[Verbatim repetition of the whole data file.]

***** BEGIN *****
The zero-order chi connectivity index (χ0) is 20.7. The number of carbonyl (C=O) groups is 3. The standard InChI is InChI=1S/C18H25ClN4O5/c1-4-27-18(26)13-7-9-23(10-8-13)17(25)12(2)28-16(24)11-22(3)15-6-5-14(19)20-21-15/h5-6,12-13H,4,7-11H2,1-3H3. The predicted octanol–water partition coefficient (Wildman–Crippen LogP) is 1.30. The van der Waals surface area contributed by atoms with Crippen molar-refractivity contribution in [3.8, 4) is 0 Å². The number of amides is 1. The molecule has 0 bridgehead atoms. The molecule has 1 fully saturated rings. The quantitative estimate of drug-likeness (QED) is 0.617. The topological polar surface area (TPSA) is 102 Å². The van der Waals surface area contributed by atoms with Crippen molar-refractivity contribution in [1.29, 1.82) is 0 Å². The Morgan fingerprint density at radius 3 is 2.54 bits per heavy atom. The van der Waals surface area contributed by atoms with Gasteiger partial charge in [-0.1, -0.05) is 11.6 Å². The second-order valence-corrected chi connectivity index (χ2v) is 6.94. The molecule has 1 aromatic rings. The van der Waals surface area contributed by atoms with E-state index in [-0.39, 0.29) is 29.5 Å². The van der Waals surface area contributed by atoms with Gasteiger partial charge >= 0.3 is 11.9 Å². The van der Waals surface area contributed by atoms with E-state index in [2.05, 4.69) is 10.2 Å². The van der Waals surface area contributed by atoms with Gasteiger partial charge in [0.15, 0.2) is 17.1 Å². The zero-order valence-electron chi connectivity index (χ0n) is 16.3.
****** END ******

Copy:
The zero-order chi connectivity index (χ0) is 20.7. The number of carbonyl (C=O) groups is 3. The standard InChI is InChI=1S/C18H25ClN4O5/c1-4-27-18(26)13-7-9-23(10-8-13)17(25)12(2)28-16(24)11-22(3)15-6-5-14(19)20-21-15/h5-6,12-13H,4,7-11H2,1-3H3. The predicted octanol–water partition coefficient (Wildman–Crippen LogP) is 1.30. The van der Waals surface area contributed by atoms with Crippen molar-refractivity contribution in [3.8, 4) is 0 Å². The number of amides is 1. The molecule has 0 bridgehead atoms. The molecule has 1 fully saturated rings. The quantitative estimate of drug-likeness (QED) is 0.617. The topological polar surface area (TPSA) is 102 Å². The van der Waals surface area contributed by atoms with Crippen molar-refractivity contribution in [1.29, 1.82) is 0 Å². The Morgan fingerprint density at radius 3 is 2.54 bits per heavy atom. The van der Waals surface area contributed by atoms with Gasteiger partial charge in [-0.1, -0.05) is 11.6 Å². The second-order valence-corrected chi connectivity index (χ2v) is 6.94. The molecule has 1 aromatic rings. The van der Waals surface area contributed by atoms with E-state index in [-0.39, 0.29) is 29.5 Å². The van der Waals surface area contributed by atoms with Gasteiger partial charge >= 0.3 is 11.9 Å². The van der Waals surface area contributed by atoms with E-state index in [2.05, 4.69) is 10.2 Å². The van der Waals surface area contributed by atoms with Gasteiger partial charge in [0.15, 0.2) is 17.1 Å². The zero-order valence-electron chi connectivity index (χ0n) is 16.3.